Background: Cardiorespiratory fitness (CRF) assessment provides key information regarding general health status that has high clinical utility. In addition, in the sports setting, CRF testing is needed to establish a baseline level, prescribe an individualized training program and monitor improvement in athletic performance. As such, the assessment of CRF has both clinical and sports utility. Technological advancements have led to increased digitization within healthcare and athletics. Nevertheless, further investigation is needed to enhance the validity and reliability of existing fitness apps for CRF assessment in both contexts.
Objectives: The present review aimed to (1) systematically review the scientific literature, examining the validity and reliability of apps designed for CRF assessment; and (2) systematically review and qualitatively score available fitness apps in the two main app markets. Lastly, this systematic review outlines evidence-based practical recommendations for developing future apps that measure CRF.
Data sources: The following sources were searched for relevant studies: PubMed, Web of Science®, ScopusTM, and SPORTDiscus, and data was also found within app markets (Google Play and the App Store).
Study eligibility criteria: Eligible scientific studies examined the validity and/or reliability of apps for assessing CRF through a field-based fitness test. Criteria for the app markets involved apps that estimated CRF.
Study appraisal and synthesis methods: The scientific literature search included four major electronic databases and the timeframe was set between 01 January 2000 and 31 October 2018. A total of 2796 articles were identified using a set of fitness-related terms, of which five articles were finally selected and included in this review. The app market search was undertaken by introducing keywords into the search engine of each app market without specified search categories. A total of 691 apps were identified using a set of fitness-related terms, of which 88 apps were finally included in the quantitative and qualitative synthesis.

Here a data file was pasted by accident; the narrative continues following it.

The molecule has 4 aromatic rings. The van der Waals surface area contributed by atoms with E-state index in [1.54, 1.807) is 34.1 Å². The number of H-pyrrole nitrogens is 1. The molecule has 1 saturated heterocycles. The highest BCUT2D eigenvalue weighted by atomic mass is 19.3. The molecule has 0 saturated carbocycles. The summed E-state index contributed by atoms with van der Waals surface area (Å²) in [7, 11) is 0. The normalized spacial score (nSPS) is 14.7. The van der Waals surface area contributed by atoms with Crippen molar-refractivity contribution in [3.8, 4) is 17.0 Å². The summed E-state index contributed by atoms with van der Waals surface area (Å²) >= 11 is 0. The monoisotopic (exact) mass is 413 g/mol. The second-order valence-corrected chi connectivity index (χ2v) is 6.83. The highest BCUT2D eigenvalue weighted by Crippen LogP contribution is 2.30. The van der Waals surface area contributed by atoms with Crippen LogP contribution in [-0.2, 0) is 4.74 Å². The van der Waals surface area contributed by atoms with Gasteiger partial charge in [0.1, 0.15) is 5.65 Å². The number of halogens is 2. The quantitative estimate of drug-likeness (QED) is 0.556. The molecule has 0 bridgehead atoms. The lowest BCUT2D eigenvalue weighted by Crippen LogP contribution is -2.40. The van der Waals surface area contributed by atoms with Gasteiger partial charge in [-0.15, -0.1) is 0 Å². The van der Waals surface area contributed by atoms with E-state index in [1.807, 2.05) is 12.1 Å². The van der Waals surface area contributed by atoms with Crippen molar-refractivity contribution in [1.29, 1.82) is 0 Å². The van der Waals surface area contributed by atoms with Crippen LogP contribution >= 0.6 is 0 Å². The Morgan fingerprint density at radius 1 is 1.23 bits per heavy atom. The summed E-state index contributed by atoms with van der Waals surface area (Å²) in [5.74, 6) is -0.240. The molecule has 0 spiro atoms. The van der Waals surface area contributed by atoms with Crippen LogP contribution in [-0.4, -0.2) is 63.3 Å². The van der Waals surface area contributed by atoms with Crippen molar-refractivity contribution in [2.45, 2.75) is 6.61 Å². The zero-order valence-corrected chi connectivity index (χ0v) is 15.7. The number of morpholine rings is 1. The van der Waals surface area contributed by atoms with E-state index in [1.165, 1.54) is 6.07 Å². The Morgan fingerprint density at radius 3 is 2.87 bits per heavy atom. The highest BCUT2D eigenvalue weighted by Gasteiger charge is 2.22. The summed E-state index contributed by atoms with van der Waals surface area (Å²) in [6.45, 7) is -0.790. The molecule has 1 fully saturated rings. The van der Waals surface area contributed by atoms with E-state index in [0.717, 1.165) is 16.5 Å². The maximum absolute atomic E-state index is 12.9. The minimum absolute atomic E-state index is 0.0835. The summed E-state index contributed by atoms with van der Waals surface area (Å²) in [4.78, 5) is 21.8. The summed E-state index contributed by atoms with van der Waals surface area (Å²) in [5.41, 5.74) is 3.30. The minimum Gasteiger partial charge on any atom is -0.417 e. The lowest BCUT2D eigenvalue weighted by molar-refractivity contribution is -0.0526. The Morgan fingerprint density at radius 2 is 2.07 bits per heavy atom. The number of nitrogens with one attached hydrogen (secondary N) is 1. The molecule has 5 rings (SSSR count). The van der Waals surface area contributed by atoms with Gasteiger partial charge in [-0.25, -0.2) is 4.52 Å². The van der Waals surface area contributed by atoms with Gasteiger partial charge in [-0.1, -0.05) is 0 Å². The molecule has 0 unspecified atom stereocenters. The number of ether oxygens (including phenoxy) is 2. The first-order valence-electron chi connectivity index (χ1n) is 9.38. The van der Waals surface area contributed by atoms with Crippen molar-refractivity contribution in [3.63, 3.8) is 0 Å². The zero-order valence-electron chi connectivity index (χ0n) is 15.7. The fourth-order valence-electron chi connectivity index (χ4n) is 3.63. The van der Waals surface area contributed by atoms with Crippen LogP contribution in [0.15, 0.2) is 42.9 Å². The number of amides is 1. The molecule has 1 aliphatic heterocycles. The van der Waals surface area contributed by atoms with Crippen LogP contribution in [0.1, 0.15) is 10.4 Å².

Results: Five studies focused on the scientific validity of fitness tests with apps, while only two of these focused on reliability. Four studies used a sub-maximal fitness test via apps. Out of the scientific apps reviewed, the SA-6MWTapp showed the best validity against a criterion measure (r = 0.88), whilst the InterWalk app showed the highest test-retest reliability (ICC range 0.85-0.86).
Limitations: Levels of evidence based on scientific validity/reliability of apps and on commercial apps could not be robustly determined due to the limited number of studies identified in the literature and the low-to-moderate quality of commercial apps.
Conclusions: The results from this scientific review showed that few apps have been empirically tested, and among those that have, not all were valid or reliable. In addition, commercial apps were of low-to-moderate quality, suggesting that their potential for assessing CRF has yet to be realized. Lastly, this manuscript has identified evidence-based practical recommendations that apps might potentially offer to objectively and remotely assess CRF as a complementary tool to traditional methods in the clinical and sports settings.